Sudanese President Omar al-Bashir was forced to step down by the military on Thursday after three decades of autocratic power, and moves were underway to form a transitional council to run the country, Sudanese sources said.
Government sources and the minister of production and economic resources in North Darfur, Adel Mahjoub Hussein, told Dubai-based al-Hadath TV that Bashir’s presidency was over and consultations were being held on creating a ruling military council.
That Bashir, 75, was at the presidential residence under “heavy guard”. A son of Sadiq al-Mahdi, the head of the country’s main opposition Umma Party, told al-Hadath TV that Bashir was under house arrest along with “a number of leaders of the terrorist Muslim Brotherhood group”.
Sudan’s army has told the nation to expect an announcement following growing protests calling for President Omar al-Bashir to step down. The army’s message sparked jubilant scenes among Sudanese convinced that a coup was underway, but it remained unclear what was happening.
Thousands marched through Khartoum, some chanting: “It has fallen, we won.”
Protests against Mr Bashir, who has governed Sudan since 1989, have been underway for several months.
They were originally sparked by a rise in the cost of living but grew into a broader anti-government movement.
t was not known what would now happen to Bashir. He has been indicted by the International Criminal Court in The Hague and is facing an arrest warrant over allegations of genocide in Sudan’s Darfur region during an insurgency that began in 2003 and led to the death of an estimated 300,000 people.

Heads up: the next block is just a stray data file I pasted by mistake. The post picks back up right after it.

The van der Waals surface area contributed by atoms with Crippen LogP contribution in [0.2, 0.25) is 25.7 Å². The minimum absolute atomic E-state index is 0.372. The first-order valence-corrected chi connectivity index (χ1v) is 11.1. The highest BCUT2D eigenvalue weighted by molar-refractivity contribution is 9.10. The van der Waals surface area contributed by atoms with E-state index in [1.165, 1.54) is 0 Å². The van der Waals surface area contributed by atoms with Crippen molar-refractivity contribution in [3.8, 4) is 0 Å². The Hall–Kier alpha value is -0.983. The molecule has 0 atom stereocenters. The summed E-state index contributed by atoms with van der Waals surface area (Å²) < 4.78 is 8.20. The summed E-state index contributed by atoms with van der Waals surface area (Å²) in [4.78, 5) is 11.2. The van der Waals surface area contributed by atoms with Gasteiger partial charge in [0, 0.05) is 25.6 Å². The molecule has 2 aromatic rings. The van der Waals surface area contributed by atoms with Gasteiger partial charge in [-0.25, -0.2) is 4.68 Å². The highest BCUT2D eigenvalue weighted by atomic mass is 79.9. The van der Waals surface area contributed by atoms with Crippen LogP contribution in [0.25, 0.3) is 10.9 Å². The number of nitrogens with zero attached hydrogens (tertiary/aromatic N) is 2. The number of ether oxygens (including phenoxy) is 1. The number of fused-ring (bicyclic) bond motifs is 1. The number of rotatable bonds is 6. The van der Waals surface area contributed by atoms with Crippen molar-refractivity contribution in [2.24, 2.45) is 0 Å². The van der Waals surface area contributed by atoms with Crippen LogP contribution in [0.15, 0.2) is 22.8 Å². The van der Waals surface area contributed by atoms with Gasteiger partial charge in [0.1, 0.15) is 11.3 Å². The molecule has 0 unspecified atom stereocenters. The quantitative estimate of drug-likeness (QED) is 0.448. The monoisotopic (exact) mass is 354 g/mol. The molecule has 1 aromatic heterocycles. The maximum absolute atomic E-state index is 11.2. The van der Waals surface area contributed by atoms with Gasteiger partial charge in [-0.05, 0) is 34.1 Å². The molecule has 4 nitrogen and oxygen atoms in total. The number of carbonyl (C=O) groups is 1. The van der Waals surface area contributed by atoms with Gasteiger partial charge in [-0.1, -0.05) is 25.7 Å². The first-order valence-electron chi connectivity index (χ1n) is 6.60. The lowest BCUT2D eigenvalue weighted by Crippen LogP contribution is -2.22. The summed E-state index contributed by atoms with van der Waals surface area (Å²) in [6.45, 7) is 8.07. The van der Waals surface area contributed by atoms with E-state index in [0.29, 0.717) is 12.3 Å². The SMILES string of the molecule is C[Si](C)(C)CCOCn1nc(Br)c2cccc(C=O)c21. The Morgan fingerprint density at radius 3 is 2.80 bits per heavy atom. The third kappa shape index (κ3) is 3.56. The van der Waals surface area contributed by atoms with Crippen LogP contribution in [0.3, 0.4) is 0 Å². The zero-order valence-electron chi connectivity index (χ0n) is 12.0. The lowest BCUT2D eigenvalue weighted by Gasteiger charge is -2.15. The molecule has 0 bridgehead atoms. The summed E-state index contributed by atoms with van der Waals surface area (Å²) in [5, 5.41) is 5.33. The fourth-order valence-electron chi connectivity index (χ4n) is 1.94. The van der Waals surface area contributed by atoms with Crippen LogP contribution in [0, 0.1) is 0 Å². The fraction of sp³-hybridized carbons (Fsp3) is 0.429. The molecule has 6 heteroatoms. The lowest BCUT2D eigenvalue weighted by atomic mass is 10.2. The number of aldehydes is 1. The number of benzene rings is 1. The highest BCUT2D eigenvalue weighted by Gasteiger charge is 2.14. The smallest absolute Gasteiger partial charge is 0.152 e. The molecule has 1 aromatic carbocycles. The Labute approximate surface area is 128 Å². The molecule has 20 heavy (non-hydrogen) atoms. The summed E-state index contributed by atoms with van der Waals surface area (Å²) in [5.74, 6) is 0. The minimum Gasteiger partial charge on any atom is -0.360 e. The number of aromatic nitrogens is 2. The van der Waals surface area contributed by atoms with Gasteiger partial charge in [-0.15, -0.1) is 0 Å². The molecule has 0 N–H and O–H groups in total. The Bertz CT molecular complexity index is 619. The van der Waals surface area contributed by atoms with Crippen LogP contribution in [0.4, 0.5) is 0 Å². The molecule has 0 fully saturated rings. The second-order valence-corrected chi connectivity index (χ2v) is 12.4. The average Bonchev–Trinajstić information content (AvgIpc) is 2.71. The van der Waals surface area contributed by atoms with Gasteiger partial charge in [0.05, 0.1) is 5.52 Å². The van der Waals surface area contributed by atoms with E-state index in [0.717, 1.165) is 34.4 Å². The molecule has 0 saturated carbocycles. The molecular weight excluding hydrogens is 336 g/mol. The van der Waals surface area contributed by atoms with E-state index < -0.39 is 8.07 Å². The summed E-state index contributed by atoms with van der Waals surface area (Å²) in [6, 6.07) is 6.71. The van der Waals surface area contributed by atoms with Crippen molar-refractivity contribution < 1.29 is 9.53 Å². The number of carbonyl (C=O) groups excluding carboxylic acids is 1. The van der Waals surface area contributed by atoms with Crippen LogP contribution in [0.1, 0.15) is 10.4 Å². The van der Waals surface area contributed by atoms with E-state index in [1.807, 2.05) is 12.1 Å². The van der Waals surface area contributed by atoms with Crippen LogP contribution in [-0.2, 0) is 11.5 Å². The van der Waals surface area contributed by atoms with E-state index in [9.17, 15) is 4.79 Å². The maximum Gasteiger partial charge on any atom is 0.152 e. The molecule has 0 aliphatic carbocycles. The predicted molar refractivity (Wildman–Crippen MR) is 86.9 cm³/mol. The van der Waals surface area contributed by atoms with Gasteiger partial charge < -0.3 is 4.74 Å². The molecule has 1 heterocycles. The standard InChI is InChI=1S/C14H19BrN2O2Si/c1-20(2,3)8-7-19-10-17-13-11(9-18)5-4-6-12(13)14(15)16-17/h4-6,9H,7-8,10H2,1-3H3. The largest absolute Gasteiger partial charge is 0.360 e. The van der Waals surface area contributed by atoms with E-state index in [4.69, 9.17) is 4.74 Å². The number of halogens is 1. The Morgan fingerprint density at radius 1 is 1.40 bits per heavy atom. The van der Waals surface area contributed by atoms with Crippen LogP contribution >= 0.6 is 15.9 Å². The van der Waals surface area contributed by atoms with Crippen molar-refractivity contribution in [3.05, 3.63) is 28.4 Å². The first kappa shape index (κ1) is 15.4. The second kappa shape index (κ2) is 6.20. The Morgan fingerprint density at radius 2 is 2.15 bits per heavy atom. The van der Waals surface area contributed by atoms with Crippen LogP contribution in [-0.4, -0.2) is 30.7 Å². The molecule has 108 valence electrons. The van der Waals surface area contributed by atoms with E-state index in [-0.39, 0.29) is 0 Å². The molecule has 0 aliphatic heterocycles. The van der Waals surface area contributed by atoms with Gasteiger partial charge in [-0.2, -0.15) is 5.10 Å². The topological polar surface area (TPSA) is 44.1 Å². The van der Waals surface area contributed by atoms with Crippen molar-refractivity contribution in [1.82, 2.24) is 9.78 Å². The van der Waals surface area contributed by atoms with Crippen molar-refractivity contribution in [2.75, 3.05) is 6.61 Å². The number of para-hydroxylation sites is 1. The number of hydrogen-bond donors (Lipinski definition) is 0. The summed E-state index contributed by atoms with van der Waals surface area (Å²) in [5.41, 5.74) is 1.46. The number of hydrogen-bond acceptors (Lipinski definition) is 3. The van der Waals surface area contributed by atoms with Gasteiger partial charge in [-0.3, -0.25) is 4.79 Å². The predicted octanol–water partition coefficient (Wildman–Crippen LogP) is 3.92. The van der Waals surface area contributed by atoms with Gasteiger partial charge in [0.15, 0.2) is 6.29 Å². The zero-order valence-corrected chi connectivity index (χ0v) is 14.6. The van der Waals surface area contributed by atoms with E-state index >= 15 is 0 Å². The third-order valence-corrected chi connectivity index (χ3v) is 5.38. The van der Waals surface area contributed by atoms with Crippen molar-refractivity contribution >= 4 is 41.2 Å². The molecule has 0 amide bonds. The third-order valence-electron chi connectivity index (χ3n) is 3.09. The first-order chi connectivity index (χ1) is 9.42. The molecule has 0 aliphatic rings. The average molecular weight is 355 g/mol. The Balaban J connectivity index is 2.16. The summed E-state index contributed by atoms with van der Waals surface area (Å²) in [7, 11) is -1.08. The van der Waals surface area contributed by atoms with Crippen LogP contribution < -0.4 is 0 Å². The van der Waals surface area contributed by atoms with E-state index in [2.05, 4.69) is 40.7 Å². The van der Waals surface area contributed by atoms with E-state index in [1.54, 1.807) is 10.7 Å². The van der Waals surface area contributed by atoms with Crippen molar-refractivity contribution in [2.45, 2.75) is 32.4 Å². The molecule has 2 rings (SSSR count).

Bashir, a former paratrooper who seized power in a bloodless coup in 1989, has been a divisive figure who has managed his way through one internal crisis after another while withstanding attempts by the West to weaken him.
Sudan has suffered prolonged periods of isolation since 1993 when the United States added Bashir’s government to its list of terrorism sponsors for harbouring Islamist militants. Washington followed up with sanctions four years later.
The latest crisis has escalated since the weekend when thousands of demonstrators began camping out outside the defense ministry compound, where Bashir’s residence is located.
Clashes erupted on Tuesday between soldiers trying to protect the protesters and intelligence and security personnel trying to disperse them.
At least 11 people died, including six members of the armed forces, the information minister said, citing a police report.
Since December, Sudan has been rocked by persistent protests sparked by the government’s attempt to raise the price of bread and an economic crisis that has led to fuel and cash shortages